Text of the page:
China Daily

Smokescreen of trade can’t hide true troublemaking intent of visit

Although US Commerce Secretary Gina Raimondo stressed that what she led to the Philippines was a “presidential trade and investment mission on behalf of President Joe Biden”, the impression her trip has left is that she was promising mercenary money if Manila continues to do Washington’s dirty work in the South China Sea.

With details few and far between on how it will be spent, the fact that the $1 billion the United States proposes to provide will be given through the Indo-Pacific Economic Framework for Prosperity is a telling sign of its true intent. Washington has made no bones about the IPEF being a geopolitical tool targeting China.

Although Raimondo repeatedly stressed the $1 billion investment “delivers on President Biden’s commitment during Philippine President Ferdinand R. Marcos Jr’s May 2023 visit to Washington to work together to advance US-Philippines economic ties”, it is clear what the US expects the Philippines to deliver for the money — a major contribution to its “Indo-Pacific” strategy.

That the deal between the two is unlikely to go as smoothly as they anticipate is foreshadowed by the Philippine side raising a small request during Raimondo’s visit that Raimondo chose to prevaricate on. Her hosts asked for the Biden administration to give a green light to several shipments of garments made by a Philippine clothing company that it has held up since November last year on suspicion that the cotton was produced by what it alleges is “forced labor” in China’s Xinjiang Uygur autonomous region.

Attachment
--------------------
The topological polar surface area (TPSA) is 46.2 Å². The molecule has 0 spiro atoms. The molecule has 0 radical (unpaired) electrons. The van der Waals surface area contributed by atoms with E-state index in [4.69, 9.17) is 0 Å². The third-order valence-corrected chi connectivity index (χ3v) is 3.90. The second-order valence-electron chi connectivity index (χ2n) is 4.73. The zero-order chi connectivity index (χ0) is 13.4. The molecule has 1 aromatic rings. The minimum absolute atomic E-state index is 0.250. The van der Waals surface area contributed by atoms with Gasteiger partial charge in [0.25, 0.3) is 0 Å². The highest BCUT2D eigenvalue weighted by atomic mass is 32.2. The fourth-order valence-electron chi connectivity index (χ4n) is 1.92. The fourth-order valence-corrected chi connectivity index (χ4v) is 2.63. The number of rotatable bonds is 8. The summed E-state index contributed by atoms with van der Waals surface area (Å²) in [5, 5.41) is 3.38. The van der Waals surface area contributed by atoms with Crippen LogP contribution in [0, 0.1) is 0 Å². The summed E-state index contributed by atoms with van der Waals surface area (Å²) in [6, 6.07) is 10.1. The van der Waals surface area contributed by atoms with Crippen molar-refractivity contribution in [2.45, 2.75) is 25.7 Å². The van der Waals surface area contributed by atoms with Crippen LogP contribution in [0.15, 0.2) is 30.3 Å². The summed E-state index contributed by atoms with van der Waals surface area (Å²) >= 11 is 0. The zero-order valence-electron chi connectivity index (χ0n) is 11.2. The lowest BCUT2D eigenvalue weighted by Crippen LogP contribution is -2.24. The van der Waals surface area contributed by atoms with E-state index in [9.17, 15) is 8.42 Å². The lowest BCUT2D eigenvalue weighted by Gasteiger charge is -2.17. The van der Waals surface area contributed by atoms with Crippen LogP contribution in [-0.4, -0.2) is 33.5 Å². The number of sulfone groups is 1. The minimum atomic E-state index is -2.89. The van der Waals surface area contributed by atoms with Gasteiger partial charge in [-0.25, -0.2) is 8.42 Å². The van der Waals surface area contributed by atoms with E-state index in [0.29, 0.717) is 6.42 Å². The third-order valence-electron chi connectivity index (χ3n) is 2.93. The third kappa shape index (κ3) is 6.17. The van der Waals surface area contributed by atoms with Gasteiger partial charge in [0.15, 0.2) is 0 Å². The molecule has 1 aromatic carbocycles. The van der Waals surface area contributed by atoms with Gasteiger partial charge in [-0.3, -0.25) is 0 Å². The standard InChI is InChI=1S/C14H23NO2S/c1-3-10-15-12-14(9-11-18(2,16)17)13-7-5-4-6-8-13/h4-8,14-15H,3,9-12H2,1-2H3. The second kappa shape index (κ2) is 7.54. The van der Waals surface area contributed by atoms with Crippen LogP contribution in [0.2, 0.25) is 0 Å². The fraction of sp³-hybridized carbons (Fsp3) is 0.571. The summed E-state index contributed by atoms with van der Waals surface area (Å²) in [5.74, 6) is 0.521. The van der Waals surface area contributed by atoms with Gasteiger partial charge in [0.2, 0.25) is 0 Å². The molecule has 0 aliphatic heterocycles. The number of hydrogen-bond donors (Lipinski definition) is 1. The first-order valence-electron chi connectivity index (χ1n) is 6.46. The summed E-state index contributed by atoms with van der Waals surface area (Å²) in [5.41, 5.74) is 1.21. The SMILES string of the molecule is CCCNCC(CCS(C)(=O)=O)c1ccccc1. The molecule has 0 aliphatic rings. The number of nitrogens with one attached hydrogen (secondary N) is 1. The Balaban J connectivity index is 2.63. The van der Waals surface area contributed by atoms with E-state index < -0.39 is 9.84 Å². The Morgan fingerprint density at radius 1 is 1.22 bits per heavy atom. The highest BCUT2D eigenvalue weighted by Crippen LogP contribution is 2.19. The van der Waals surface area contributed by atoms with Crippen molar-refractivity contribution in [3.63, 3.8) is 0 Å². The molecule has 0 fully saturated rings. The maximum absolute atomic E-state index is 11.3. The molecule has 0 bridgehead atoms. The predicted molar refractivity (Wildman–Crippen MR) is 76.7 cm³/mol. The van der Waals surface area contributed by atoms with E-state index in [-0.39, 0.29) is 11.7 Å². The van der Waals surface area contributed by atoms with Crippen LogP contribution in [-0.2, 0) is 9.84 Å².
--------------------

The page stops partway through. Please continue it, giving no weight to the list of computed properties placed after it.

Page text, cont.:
But Raimondo would only say that she “has committed to assist” the Philippines on that issue, Philippine Trade Undersecretary Ceferino Rodolfo told the media after raising the question in his meeting with the US commerce chief.

Even though Manila is well aware the “forced labor” in Xinjiang is another lie of Washington to smear China — the Philippine garment industry’s broad cooperation with its Chinese partners these years speaks volumes of the mutually beneficial nature of bilateral collaboration — it acts so timorously on the issue, as it is concerned that being tarred with that brush might tarnish the image of its apparel exports to the US, one of Manila’s largest export markets, as told by an anonymous Philippine official.

Raimondo’s delegation comprised US businesspeople as was to be expected for a visit by a commerce official whose purpose was reported in detail. But an incongruous presence was that of Commander of the US Indo-Pacific Command Admiral John Aquilino, whose appearance in the trade and investment mission was akin to a square peg in a round hole.

Yet it has been surmised that Raimondo’s trade delegation only acted as a front for Aquilino, whose remit was to take advantage of the visit to try to weave the Philippines further into the US’ anti-China net in the region. Last month, President Biden nominated Samuel Paparo, currently the commander of the US Pacific Fleet and a tougher China hawk, to replace Aquilino as commander of the US Indo-Pacific Command, a position he has only held since April 2021. It is believed that Aquilino was using his presumably last visit to the Philippines in that role to pave the way for his successor.

Aquilino met with General Romeo Brawner Jr, chief of staff of the Armed Forces of the Philippines, in Quezon on Tuesday, for what an AFP spokesman said were discussions on continued cooperation between the two militaries and exchanges on the programs and activities that have been lined up so far.

Since the cooperation between the two militaries so far has been primarily on provocations targeting China, it can be anticipated that more are on the cards.

Editorial, China Daily

Categories China Daily Opinion